Most vendors I have worked with offer two options:
1.) Hosted solution
2.) Service API
The hosted solution is normally some type of application that you log into and configure different options for your deployment. Never do they actually grant access to the filesystem or code itself. The entire site is built/configured through a GUI. In some cases there is only an area to paste in a header and footer. Than like you are saying the main content is injected. The level of customization exposed through the GUI can either be real complex or real simple. That would all depend on what needs to be done, etc.
The service API is a gateway to the database. So that if a customer feels they are to limited with the hosted solution can actually pull data and build their own site. This would make it possible for any customer to gain access to all the data without the vendor having to integrate or worry about the customers technology stack. The API itself could either be REST or SOAP option depending on your current stack/familiarities with technologies.
I wouldn't mess around with creating an application that is copied over and over. Instead use a hosted solution that resides on your server that offers a limited amount of options. If the customer feels they are to limited with that than refer them to the service API.
And some vendors… really suck. The terrible ones normally only have some type of text file or RSS feed. Those types of vendors are terrible to integrate with.
I'm not really familiar with Joomla. However, I;m very familiar with Drupal. While something like this would be possible with Drupal it would be difficult. Permissions are really scattered and it is quite difficult to manage three global states of a Drupal site. Especially locking down admin features. Possible but painful. Not to mention how many products/variations are we talking here? One thing Drupal does not do well is scale unless you throw a lot of hard-ware at it and "Drupal" oriented server configuration.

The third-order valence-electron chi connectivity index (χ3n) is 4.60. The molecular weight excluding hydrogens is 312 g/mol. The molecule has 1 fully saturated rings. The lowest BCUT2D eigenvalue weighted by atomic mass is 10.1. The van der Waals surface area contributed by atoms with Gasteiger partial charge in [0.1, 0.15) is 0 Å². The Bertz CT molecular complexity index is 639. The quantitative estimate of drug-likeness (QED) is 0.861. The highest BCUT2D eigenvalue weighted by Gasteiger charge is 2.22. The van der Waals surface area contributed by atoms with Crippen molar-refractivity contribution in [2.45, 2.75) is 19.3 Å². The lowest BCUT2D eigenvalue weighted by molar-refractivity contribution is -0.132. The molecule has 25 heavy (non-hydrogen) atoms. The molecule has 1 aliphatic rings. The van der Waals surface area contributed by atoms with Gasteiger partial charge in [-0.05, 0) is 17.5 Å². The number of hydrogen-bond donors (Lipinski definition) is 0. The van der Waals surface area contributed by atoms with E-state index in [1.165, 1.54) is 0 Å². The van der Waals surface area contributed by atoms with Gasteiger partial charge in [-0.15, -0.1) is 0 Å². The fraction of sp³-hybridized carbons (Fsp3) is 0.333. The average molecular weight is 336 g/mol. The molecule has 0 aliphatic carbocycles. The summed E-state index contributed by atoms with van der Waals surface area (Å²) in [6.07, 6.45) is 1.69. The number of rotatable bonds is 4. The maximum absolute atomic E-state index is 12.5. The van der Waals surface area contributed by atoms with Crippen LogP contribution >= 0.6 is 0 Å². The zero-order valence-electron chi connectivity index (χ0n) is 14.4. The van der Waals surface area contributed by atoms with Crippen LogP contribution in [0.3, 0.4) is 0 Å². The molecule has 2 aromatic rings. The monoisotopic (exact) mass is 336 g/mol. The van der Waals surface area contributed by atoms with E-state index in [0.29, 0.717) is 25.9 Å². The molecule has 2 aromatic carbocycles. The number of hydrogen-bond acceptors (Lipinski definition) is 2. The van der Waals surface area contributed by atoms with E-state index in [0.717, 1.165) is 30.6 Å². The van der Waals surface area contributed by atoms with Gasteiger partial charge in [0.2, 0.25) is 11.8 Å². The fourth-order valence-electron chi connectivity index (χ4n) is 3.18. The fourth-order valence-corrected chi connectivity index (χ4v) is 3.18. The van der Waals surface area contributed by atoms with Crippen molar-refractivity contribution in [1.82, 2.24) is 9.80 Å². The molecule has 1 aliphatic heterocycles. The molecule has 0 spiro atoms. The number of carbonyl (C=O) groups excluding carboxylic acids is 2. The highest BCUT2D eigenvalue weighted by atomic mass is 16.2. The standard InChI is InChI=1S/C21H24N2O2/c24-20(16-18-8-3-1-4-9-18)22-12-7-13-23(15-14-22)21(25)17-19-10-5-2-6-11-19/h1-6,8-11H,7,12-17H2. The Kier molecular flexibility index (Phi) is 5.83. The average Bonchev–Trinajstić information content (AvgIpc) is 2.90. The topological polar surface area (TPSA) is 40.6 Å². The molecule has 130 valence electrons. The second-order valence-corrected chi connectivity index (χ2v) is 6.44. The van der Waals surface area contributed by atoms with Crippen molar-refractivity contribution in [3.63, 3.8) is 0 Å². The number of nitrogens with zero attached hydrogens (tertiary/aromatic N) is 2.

In reality though it seems like the only thing your obligated to do is have some type of API to access data. Providing some type of customizable hosted site for customers seems like a little above and beyond the call of duty. Most customers are probably going to integrate directly with their own technology stack anyway. In which case having an API to pull data out of whatever storage facility you have is the only vital thing. Unless you think it is truly a wholesalers duty to provide customers with a website. I really don't think it is. In more cases than not people will probably already have their own sites or no? The return on investment just seems dim for that piece of it.
As someone who works with a lot of vendors I much rather see a well documented, working service API than anything. We almost always integrate with our technology stack anyway. In fact I'm currently integrating several of our real estate vendors data into our technology stack. Luckily they all use the real estate standard for their services API. Otherwise, I would probably want to shoot myself considering we are talking about 13 separate real estate vendors. Standardization is an amazing thing!
- Could also just go the route of the law enforcement system and just have absolutely nothing besides scraping some god awful broken, stuck in the 90s web page.